Nationally famous companies in Derbyshire include Rolls Royce, one of the world's leading aerospace companies, based since before World War I in Derby, Thorntons just south of Alfreton and Toyota, who have one of the UK's largest car manufacturing plants at Burnaston. Ashbourne Water used to be bottled in Buxton by Nestlé Waters UK until 2006 and Buxton Water still is.
The county is divided into eleven constituencies for the election of members of parliament (MPs) to the House of Commons. As of June 2017, five constituencies are represented by Labour MPs, whilst the remaining six are represented by Conservative MPs. Derbyshire residents are part of the electorate for the East Midlands constituency for elections to the European Parliament.
Derbyshire has a three-tier local government since the local government reorganisation in 1974. It has a county council based in Matlock and eight district councils and since 1997, a unitary authority area of the City of Derby. Derby remains part of Derbyshire only for ceremonial purposes.
Derbyshire has become fractionally smaller during government reorganisation over the years. The Sheffield suburbs Woodseats, Beauchief, Handsworth, Woodhouse, Norton, Mosborough, Totley, Bradway and Dore were previously parts of the county, but were lost to Sheffield between 1900 and 1933, and Mosborough transferred in 1967. Marple Bridge was transferred to the Metropolitan Borough of Stockport in Greater Manchester. However, Derbyshire gained part of the Longdendale valley and Tintwistle from Cheshire in 1974. The current area of the geographic/ceremonial county of Derbyshire is only 4.7 square kilometres less than it was over 100 years ago.:1:20
At the third tier are the parish councils, which do not cover all areas. The eight district councils in Derbyshire and the unitary authority of Derby are shown in the map above.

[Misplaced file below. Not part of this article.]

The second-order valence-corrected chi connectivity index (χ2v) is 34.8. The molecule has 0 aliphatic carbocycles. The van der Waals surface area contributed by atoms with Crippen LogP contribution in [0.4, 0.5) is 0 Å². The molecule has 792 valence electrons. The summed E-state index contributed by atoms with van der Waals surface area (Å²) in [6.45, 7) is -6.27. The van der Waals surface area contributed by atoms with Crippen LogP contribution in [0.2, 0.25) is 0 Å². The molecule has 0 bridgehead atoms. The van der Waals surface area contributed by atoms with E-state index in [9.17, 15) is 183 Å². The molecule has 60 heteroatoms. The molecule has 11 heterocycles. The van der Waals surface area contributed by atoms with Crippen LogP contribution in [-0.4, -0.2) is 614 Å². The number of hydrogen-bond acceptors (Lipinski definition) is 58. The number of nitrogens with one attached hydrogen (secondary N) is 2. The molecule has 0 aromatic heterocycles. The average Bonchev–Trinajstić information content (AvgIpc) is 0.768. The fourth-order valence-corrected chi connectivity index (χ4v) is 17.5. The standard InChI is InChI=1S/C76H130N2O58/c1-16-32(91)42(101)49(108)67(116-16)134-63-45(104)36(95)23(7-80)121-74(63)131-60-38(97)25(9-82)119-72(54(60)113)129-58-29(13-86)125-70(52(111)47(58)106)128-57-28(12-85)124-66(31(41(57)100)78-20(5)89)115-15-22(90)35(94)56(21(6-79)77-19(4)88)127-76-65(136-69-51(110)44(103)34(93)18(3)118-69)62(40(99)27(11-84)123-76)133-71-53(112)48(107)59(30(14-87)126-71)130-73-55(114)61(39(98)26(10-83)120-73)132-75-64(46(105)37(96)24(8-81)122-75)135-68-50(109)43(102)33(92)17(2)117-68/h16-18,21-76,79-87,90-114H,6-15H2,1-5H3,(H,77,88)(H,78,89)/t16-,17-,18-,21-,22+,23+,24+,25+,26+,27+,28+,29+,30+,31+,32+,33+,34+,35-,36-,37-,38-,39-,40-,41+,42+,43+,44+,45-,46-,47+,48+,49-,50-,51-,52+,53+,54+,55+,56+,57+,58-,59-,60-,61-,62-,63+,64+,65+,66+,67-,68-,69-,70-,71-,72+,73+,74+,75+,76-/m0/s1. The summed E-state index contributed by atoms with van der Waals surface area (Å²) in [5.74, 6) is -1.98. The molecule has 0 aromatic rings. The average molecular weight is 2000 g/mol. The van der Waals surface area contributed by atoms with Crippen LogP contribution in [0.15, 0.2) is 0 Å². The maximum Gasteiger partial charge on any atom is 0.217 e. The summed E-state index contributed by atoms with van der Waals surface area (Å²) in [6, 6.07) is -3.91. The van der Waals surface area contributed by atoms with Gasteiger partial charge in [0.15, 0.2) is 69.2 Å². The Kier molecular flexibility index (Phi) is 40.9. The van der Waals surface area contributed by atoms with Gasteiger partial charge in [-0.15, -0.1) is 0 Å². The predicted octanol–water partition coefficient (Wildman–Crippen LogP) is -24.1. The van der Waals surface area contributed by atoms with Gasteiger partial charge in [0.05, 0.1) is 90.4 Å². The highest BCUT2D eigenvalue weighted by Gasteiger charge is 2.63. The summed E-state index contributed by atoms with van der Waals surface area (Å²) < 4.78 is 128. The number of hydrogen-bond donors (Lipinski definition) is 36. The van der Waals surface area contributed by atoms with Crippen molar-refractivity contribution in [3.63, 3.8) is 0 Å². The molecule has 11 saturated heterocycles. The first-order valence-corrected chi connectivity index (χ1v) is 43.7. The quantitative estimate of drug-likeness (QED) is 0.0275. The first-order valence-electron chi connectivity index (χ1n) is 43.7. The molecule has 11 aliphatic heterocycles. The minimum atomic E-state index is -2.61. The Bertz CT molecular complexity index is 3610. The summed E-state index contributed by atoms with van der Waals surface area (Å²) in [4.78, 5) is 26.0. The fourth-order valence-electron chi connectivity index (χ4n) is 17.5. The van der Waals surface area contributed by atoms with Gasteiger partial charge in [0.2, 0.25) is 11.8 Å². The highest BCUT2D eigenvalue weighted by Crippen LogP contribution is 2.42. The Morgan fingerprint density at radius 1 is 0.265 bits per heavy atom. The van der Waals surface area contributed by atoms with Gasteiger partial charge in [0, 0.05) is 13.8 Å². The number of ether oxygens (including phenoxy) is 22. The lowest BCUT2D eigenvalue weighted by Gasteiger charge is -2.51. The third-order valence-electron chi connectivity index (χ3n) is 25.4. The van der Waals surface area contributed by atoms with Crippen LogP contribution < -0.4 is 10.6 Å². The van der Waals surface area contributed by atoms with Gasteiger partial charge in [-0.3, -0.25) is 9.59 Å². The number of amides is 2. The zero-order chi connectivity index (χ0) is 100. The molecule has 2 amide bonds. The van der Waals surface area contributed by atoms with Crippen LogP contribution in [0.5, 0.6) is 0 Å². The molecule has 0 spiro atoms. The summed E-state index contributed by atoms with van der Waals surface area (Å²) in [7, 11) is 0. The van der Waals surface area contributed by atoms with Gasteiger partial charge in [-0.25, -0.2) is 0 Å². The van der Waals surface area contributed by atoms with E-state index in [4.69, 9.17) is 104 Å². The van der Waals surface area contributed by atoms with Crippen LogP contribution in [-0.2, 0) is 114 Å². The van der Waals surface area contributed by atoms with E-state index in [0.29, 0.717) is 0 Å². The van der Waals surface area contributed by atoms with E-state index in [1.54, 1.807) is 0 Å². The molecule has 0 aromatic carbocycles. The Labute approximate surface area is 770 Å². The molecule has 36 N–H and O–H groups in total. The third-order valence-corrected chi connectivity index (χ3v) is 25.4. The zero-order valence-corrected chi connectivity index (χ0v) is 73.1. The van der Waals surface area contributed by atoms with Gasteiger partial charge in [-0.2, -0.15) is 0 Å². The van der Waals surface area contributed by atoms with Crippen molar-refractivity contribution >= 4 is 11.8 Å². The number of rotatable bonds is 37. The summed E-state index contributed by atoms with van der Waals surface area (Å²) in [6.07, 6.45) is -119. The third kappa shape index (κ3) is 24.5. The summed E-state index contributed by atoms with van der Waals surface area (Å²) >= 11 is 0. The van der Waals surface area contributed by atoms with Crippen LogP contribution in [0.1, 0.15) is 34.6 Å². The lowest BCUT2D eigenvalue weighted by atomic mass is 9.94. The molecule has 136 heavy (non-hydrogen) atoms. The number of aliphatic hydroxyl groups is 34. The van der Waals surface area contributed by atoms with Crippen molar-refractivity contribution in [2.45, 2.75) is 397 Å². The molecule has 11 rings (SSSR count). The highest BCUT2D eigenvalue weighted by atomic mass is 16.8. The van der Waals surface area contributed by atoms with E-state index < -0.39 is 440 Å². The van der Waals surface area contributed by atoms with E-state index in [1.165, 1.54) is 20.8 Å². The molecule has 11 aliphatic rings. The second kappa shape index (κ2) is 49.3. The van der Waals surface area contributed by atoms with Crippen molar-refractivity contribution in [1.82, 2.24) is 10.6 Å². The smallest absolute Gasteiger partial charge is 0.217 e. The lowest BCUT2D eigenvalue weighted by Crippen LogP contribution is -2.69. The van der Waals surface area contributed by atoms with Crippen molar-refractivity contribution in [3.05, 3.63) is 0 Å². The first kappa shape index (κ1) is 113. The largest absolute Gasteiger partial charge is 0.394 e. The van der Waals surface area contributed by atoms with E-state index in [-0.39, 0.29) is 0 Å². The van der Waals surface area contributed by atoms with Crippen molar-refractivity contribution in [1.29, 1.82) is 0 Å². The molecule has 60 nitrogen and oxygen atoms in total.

These district councils are responsible for local planning and building control, local roads, council housing, environmental health, markets and fairs, refuse collection and recycling, cemeteries and crematoria, leisure services, parks, and tourism. Education, social services, libraries, main roads, public transport, policing and fire services, Trading Standards, waste disposal and strategic planning are the responsibility of the County Council.
Although Derbyshire is in the East Midlands, some parts, such as High Peak (which incorporated former areas of Cheshire after boundary changes in 1974), are closer to the northern cities of Manchester and Sheffield and these parts do receive services which are more affiliated with northern England; for example, the North West Ambulance Service, Granada Television and United Utilities serve the High Peak and some NHS Trusts within this region are governed by the Greater Manchester Health Authority. Outside the main city of Derby, the largest town in the county is Chesterfield.
There are several towns in the county with Derby being the largest and most populous. At the time of the 2011 census, a population of 770,600 lived in the county with 248,752 (32%) living in Derby. The table below shows all towns with over 10,000 inhabitants.
|1||Derby||248,752 (2011)||City of Derby|
|5||Swadlincote||36,000 (2004)||South Derbyshire|
|6||Belper||21,823 (2011)||Amber Valley||Figure is for Belper civil parish, which includes Milford and Blackbrook|
|7||Dronfield||21,261 (2011)||North East Derbyshire||Figure is for Dronfield civil parish, which includes Dronfield Woodhouse and Coal Aston|
|8||Buxton||20,836 (2001)||High Peak|
|9||Ripley||20,807 (2011)||Amber Valley||Figure is for Ripley civil parish, which includes Heage, Ambergate and Waingroves|
|10||Staveley||18,247 (2011)||Chesterfield||Figure is for Staveley civil parish, which includes Mastin Moor, Duckmanton, Inkersall Green and Hollingwood|